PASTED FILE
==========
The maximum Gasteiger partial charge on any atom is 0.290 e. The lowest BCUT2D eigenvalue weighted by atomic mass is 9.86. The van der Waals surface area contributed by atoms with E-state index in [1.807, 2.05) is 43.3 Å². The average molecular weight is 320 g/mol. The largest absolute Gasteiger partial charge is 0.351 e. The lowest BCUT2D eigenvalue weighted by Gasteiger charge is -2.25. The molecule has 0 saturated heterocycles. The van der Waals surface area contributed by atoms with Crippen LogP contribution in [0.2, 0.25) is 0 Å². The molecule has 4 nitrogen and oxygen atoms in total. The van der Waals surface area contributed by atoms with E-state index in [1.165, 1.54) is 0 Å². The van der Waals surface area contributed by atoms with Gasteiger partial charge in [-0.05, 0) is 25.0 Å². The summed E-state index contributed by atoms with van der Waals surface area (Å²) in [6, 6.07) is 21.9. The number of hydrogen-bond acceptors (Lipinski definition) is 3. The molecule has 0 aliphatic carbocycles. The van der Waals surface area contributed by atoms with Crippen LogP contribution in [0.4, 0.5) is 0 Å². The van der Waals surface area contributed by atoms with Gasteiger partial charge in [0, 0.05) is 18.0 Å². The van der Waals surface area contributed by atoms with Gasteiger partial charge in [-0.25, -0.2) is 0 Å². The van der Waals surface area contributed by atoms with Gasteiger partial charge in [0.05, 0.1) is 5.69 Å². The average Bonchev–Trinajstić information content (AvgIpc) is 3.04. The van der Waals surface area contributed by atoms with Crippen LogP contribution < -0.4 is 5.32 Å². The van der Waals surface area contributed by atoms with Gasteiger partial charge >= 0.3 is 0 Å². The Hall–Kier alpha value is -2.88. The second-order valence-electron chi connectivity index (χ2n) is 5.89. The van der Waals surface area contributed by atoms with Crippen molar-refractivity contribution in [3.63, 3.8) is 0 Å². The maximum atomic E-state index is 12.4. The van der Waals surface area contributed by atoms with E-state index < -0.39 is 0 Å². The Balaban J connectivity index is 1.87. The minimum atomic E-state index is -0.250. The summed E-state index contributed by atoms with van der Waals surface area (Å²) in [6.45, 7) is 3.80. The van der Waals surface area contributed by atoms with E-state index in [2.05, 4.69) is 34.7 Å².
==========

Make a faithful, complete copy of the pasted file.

The maximum Gasteiger partial charge on any atom is 0.290 e. The lowest BCUT2D eigenvalue weighted by atomic mass is 9.86. The van der Waals surface area contributed by atoms with E-state index in [1.807, 2.05) is 43.3 Å². The average molecular weight is 320 g/mol. The largest absolute Gasteiger partial charge is 0.351 e. The lowest BCUT2D eigenvalue weighted by Gasteiger charge is -2.25. The molecule has 0 saturated heterocycles. The van der Waals surface area contributed by atoms with Crippen LogP contribution in [0.2, 0.25) is 0 Å². The molecule has 4 nitrogen and oxygen atoms in total. The van der Waals surface area contributed by atoms with E-state index in [1.165, 1.54) is 0 Å². The van der Waals surface area contributed by atoms with Gasteiger partial charge in [-0.05, 0) is 25.0 Å². The summed E-state index contributed by atoms with van der Waals surface area (Å²) in [6, 6.07) is 21.9. The number of hydrogen-bond acceptors (Lipinski definition) is 3. The molecule has 0 aliphatic carbocycles. The van der Waals surface area contributed by atoms with Crippen LogP contribution in [0.4, 0.5) is 0 Å². The van der Waals surface area contributed by atoms with Gasteiger partial charge in [0, 0.05) is 18.0 Å². The van der Waals surface area contributed by atoms with Gasteiger partial charge in [-0.25, -0.2) is 0 Å². The van der Waals surface area contributed by atoms with Gasteiger partial charge in [0.05, 0.1) is 5.69 Å². The average Bonchev–Trinajstić information content (AvgIpc) is 3.04. The van der Waals surface area contributed by atoms with Crippen LogP contribution < -0.4 is 5.32 Å². The van der Waals surface area contributed by atoms with Gasteiger partial charge >= 0.3 is 0 Å². The Hall–Kier alpha value is -2.88. The second-order valence-electron chi connectivity index (χ2n) is 5.89. The van der Waals surface area contributed by atoms with Crippen molar-refractivity contribution in [3.63, 3.8) is 0 Å². The maximum atomic E-state index is 12.4. The van der Waals surface area contributed by atoms with E-state index < -0.39 is 0 Å². The Balaban J connectivity index is 1.87. The minimum atomic E-state index is -0.250. The summed E-state index contributed by atoms with van der Waals surface area (Å²) in [6.45, 7) is 3.80. The van der Waals surface area contributed by atoms with E-state index in [2.05, 4.69) is 34.7 Å².